We play non-contact football
To avoid injury, we aim for no physical content, calling a foul for tackling from behind or through the legs. This is the most black-and-white option for the “referee” to interpret consistently.
There is no running – on or off the ball
This rule is intended as a leveller between younger and older (sometimes slower) players. It means you have to have some part of one foot on the ground at all times. Whilst this is not so easy for the referee to judge, we encourage players to call out infringements.
The ball must stay below 6 feet high and headers are not allowed
This rule is also intended to avoid injuries – by keeping the ball low, typically playing with the side of the foot, we reduce the chance of it impacting the upper body. Neither do we want clashes of heads as opposing players go for a high ball.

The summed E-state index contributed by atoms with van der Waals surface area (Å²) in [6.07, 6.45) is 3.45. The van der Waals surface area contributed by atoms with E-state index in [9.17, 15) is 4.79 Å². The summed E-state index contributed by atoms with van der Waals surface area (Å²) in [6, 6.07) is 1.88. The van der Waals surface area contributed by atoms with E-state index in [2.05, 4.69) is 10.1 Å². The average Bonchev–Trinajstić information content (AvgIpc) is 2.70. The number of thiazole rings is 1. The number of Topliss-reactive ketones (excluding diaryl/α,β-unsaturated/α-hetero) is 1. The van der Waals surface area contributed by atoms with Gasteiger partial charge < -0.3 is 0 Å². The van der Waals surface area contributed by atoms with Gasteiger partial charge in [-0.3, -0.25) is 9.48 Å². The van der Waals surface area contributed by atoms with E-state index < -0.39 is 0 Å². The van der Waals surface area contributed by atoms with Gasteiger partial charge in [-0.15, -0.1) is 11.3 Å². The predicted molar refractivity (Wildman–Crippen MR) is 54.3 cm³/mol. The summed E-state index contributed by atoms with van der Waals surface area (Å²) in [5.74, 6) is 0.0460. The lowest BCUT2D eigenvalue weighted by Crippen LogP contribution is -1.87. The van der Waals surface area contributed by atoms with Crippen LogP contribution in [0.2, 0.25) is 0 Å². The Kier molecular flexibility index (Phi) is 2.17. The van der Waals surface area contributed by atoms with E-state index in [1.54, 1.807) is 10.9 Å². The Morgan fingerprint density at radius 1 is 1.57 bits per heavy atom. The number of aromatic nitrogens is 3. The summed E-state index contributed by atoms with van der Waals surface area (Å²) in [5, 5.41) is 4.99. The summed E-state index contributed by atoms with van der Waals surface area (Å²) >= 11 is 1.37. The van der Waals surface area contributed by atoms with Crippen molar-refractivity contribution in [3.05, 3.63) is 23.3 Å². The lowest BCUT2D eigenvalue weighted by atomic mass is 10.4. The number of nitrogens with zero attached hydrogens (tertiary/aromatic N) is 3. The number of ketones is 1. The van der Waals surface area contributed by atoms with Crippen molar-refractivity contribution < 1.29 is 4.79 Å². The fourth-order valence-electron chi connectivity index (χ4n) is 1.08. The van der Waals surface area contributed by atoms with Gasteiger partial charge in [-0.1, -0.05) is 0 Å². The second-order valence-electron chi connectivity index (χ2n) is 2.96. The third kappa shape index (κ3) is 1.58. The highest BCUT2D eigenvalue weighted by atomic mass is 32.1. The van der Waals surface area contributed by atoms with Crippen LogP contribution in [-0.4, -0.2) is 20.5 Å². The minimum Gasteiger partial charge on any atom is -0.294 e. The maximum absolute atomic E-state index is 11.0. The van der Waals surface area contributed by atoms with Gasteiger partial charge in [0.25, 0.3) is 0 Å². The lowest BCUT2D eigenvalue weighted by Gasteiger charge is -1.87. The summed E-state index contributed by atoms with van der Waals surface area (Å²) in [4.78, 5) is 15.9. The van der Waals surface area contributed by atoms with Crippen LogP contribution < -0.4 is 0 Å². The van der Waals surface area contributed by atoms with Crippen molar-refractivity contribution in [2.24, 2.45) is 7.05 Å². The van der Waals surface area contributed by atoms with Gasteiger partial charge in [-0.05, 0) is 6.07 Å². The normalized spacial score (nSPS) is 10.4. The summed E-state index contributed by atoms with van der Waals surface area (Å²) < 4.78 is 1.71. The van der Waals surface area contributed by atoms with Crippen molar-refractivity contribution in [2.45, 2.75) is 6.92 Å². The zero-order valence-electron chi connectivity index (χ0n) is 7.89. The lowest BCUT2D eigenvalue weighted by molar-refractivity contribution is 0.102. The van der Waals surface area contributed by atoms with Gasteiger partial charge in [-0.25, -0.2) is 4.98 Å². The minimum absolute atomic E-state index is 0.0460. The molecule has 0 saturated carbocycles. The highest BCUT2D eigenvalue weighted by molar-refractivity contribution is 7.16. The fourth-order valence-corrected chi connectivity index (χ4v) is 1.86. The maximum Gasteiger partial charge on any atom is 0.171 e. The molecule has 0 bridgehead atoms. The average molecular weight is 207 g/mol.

The “D” around the goal is a no-go area
Only the goalkeeper should be in the “D” – defenders entering the area will give away a penalty and attackers entering the area will give possession to the goalkeeper. The goalkeeper may not come out of the “D”.
Other items to note
- play stops if someone falls over or pulls up injured.
- we play 7-minute games throughout the sessions, to avoid over-exertion.
- since it is usual for more than 10 players to join a session, we choose multiple teams of 5 or 6 players and alternate playing and resting periods for each team.
How do your rules relate to the FA’s attempts to unify the game?
We are pretty much in line with the FA – the most obvious area of difference is that we treat all free kicks as indirect.